By David Gross
After Equinix (EQIX) fumbled a call where they dropped revenue guidance all of 2%, expect a much more rehearsed, well-prepared event this evening. But with that last call coming just three weeks ago, there really is not much to talk about regarding the common financial metrics. Expectations for revenue and Adjusted EBITDA have been overanalyzed already, and reacting one way or the other based on those metrics is a great strategy for an investor who wants to buy and sell with the herd. Investors who instead want to gauge the future health of the company need to consider that it has got a growing competitor, Telx, which has an exclusive right to operate the interconnection areas in the ten Digital Realty (DLR) buildings where it offers service, a benefit of being part of the GI Partners family. This is an issue because the biggest threat to Equinix is not missing revenue by 2% one quarter, but someone else matching its ability to connect co-location customers to one another and to telecommunications providers.
As it was telling us odd stories three weeks ago about credit memos and the challenges of building internal financial models, Equinix did make a point in its warning call about the desirability of customers who buy cross-connects with their cabinets. Now it didn't say which kind of cross-connects it likes best - high revenue extended cross-connects, cross-connects between cages, or higher-bandwidth fiber cross connects - just cross connects. I agree with where they're going with this though. Plenty of companies can build data centers, but few can match the network connections that have accumulated inside existing Equinix (and Switch & Data) buildings. This is why we here the cringe-worthy term "network density" constantly from co-lo providers. That catchphrase is the new, updated version of "network effect", which got a lot of play in the 90s after Ethernet creator Robert Metcalfe starting mesmerizing audiences with the concept.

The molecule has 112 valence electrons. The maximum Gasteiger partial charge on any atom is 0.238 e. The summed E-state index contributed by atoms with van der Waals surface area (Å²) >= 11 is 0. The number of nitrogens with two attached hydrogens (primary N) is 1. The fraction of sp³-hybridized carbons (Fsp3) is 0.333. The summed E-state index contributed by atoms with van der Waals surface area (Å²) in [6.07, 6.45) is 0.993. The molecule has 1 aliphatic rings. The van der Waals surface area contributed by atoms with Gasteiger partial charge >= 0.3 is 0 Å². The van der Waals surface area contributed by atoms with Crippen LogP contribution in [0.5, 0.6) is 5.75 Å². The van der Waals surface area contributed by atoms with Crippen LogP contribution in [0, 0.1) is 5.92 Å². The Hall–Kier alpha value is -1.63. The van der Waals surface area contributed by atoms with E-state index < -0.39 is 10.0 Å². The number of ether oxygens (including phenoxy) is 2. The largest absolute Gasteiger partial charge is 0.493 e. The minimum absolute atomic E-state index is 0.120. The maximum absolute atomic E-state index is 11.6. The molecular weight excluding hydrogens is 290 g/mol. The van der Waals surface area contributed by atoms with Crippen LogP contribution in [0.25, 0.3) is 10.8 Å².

In addition to providing a competitive barrier, cross-connects sell for higher margins than cabinets. There are very few recurring costs associated with the links, with most of the Cost of Goods Sold associated with them coming from an allocation of networks operations staff, many of whom are at Equinix's San Jose NOC, as well as depreciation on the network ports used to provision them. Their cash variable costs are extremely low. Additionally, prices have held steady around $300 a month for a typical cage-to-cage cross-connect, even though network equipment prices have fallen dramatically over the last ten years, because Equinix has a monopoly on the connections within its IBX facilities.
In North America, Equinix has about a 1:1 ratio of cross-connects to cabinets. However, last quarter it sold nearly twice as many cross-connects as cabinets - 1,200 to 600 - and interconnection revenue increased as a result to nearly 20% of the corporate top line. Now, if this ratio were to fall back for some reason, it would be reason for concern, because it would suggest the company is not executing its strategy of focusing on customers who buy cross-connects, and is setting itself up for greater churn in the future.